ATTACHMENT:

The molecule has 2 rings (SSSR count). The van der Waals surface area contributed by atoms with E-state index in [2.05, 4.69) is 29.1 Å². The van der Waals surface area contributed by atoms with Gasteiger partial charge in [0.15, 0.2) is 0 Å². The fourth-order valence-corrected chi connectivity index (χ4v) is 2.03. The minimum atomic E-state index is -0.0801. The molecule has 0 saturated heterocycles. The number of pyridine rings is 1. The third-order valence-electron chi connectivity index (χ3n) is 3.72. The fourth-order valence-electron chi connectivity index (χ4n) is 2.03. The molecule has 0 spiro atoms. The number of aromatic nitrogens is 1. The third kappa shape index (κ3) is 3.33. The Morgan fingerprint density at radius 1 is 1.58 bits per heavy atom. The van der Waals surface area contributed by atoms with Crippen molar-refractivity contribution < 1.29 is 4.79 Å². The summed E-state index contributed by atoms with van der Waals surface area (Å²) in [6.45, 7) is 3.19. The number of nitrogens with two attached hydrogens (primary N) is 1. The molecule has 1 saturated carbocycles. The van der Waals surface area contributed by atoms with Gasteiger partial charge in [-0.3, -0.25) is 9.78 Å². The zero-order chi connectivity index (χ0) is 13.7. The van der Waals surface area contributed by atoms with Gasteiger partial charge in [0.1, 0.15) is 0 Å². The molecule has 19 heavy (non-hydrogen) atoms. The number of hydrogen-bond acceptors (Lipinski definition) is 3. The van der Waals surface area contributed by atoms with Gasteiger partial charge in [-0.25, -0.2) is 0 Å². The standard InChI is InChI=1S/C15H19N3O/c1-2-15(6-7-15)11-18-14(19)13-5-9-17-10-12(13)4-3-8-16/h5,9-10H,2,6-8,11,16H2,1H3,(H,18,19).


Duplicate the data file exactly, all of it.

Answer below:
The molecule has 2 rings (SSSR count). The van der Waals surface area contributed by atoms with E-state index in [2.05, 4.69) is 29.1 Å². The van der Waals surface area contributed by atoms with Gasteiger partial charge in [0.15, 0.2) is 0 Å². The fourth-order valence-corrected chi connectivity index (χ4v) is 2.03. The minimum atomic E-state index is -0.0801. The molecule has 0 saturated heterocycles. The number of pyridine rings is 1. The third-order valence-electron chi connectivity index (χ3n) is 3.72. The fourth-order valence-electron chi connectivity index (χ4n) is 2.03. The molecule has 0 spiro atoms. The number of aromatic nitrogens is 1. The third kappa shape index (κ3) is 3.33. The Morgan fingerprint density at radius 1 is 1.58 bits per heavy atom. The van der Waals surface area contributed by atoms with Crippen molar-refractivity contribution < 1.29 is 4.79 Å². The summed E-state index contributed by atoms with van der Waals surface area (Å²) in [6.45, 7) is 3.19. The number of nitrogens with two attached hydrogens (primary N) is 1. The molecule has 1 saturated carbocycles. The van der Waals surface area contributed by atoms with Gasteiger partial charge in [-0.3, -0.25) is 9.78 Å². The zero-order chi connectivity index (χ0) is 13.7. The van der Waals surface area contributed by atoms with Gasteiger partial charge in [0.1, 0.15) is 0 Å². The molecule has 19 heavy (non-hydrogen) atoms. The number of hydrogen-bond acceptors (Lipinski definition) is 3. The van der Waals surface area contributed by atoms with Gasteiger partial charge in [-0.25, -0.2) is 0 Å². The standard InChI is InChI=1S/C15H19N3O/c1-2-15(6-7-15)11-18-14(19)13-5-9-17-10-12(13)4-3-8-16/h5,9-10H,2,6-8,11,16H2,1H3,(H,18,19).